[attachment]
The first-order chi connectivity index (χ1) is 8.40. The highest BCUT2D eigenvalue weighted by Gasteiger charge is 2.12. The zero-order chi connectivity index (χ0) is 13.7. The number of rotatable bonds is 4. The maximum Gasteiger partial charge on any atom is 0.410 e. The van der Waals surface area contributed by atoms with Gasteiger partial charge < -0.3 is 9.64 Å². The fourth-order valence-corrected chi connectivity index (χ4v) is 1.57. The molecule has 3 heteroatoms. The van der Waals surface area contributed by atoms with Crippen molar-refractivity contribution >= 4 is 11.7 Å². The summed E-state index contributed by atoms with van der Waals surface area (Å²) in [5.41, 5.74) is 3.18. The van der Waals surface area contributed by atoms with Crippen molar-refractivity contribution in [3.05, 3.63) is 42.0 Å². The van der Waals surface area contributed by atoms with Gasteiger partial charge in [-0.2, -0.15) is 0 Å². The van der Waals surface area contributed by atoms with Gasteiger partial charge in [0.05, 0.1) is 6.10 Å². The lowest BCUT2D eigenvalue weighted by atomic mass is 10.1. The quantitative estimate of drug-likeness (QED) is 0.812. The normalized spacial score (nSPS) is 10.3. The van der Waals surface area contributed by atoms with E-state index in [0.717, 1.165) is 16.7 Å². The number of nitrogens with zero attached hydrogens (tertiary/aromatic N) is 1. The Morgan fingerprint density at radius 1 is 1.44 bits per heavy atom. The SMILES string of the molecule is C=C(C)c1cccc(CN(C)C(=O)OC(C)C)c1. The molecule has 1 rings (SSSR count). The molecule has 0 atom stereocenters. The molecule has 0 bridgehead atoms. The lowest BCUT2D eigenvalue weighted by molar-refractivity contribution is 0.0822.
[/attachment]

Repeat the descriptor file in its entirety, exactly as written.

The first-order chi connectivity index (χ1) is 8.40. The highest BCUT2D eigenvalue weighted by Gasteiger charge is 2.12. The zero-order chi connectivity index (χ0) is 13.7. The number of rotatable bonds is 4. The maximum Gasteiger partial charge on any atom is 0.410 e. The van der Waals surface area contributed by atoms with Gasteiger partial charge < -0.3 is 9.64 Å². The fourth-order valence-corrected chi connectivity index (χ4v) is 1.57. The molecule has 3 heteroatoms. The van der Waals surface area contributed by atoms with Crippen molar-refractivity contribution >= 4 is 11.7 Å². The summed E-state index contributed by atoms with van der Waals surface area (Å²) in [5.41, 5.74) is 3.18. The van der Waals surface area contributed by atoms with Crippen molar-refractivity contribution in [3.05, 3.63) is 42.0 Å². The van der Waals surface area contributed by atoms with Gasteiger partial charge in [-0.2, -0.15) is 0 Å². The van der Waals surface area contributed by atoms with Gasteiger partial charge in [0.05, 0.1) is 6.10 Å². The lowest BCUT2D eigenvalue weighted by atomic mass is 10.1. The quantitative estimate of drug-likeness (QED) is 0.812. The normalized spacial score (nSPS) is 10.3. The van der Waals surface area contributed by atoms with E-state index in [0.717, 1.165) is 16.7 Å². The number of nitrogens with zero attached hydrogens (tertiary/aromatic N) is 1. The Morgan fingerprint density at radius 1 is 1.44 bits per heavy atom. The SMILES string of the molecule is C=C(C)c1cccc(CN(C)C(=O)OC(C)C)c1. The molecule has 1 rings (SSSR count). The molecule has 0 atom stereocenters. The molecule has 0 bridgehead atoms. The lowest BCUT2D eigenvalue weighted by molar-refractivity contribution is 0.0822.